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Growers Struggle to Find and Keep Farm Insurance

Brian German Agri-Business, Industry

It is becoming tougher and tougher to acquire farm insurance in areas at risk of wildfire. With wildfires already popping up across California, producers are becoming more anxious as insurance companies are canceling or declining policies. Chalk Hill Ranch in Healdsburg is one of the many operations struggling to find adequate insurance coverage. The ranch suffered significant losses during the Kincade Fire. Since then, ranch owner Charlie Martin has run into a series of challenges in getting insurance coverage for the operation.

Farm Insurance

“As soon as I filed a claim with an insurance company that I had been doing business with for 40 years, I was canceled. They did pay the claim, but they canceled me and said, ‘no further insurance,’” said Martin. “I had one insurance broker who specialized in ranch and farm policies quote me a premium of $130,000 which is about five times what I was paying before I was canceled. That $130,000 premium actually didn’t give me the coverage that I had before and had higher deductibles. I’m still in the situation where I’m still looking for insurance.”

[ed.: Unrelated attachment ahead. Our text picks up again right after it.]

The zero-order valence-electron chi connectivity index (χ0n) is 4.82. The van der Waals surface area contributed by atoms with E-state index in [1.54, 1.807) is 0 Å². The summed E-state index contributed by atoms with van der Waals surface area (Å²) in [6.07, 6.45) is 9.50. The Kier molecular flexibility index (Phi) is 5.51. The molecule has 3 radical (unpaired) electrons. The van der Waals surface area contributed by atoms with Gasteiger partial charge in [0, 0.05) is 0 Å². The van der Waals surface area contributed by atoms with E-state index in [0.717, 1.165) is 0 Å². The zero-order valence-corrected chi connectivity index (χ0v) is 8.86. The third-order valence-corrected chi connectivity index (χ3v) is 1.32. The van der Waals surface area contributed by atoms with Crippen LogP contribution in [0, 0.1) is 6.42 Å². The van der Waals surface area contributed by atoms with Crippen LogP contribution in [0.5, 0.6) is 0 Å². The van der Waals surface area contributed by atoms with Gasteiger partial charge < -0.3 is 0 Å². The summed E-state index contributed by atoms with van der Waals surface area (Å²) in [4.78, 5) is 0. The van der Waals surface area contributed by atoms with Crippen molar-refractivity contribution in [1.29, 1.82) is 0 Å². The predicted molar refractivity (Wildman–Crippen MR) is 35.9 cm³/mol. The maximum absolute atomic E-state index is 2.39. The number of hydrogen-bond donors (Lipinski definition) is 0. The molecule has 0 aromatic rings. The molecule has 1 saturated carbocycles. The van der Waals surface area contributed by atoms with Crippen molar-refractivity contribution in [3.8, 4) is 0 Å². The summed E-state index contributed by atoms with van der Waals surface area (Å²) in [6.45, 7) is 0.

Chalk Hill Ranch consists of about 300 acres of cabernet and merlot vineyards. It is also home to a horse boarding and training operation of about 50 horses.  Martin said that he has had little success with the Fair Access to Insurance Requirements (FAIR) Plan. After acquiring three farm policies through the FAIR Plan, two of the plans were canceled. “Their response was the cancellation was because two of the structures were farm housing and they weren’t considered primary residences. So, I wasn’t covered,” Martin explained.

The FAIR Plan did cover the farm manager’s house, however at about a 50 increase in premium and a higher deductible. As with many growers in the state, Martin said he will continue working to find adequate farm insurance for his operation.

“I hope our governor is successful enough to get the FAIR Plan or the insurance carriers to come to light,” Martin noted. “The fault of the claim was not me, it was PG&E. They have come out and said that they were 100 percent at fault at that. This is where I stand; not my fault and I’m out of business.”

About the Author

Brian German

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Ag News Director, AgNet West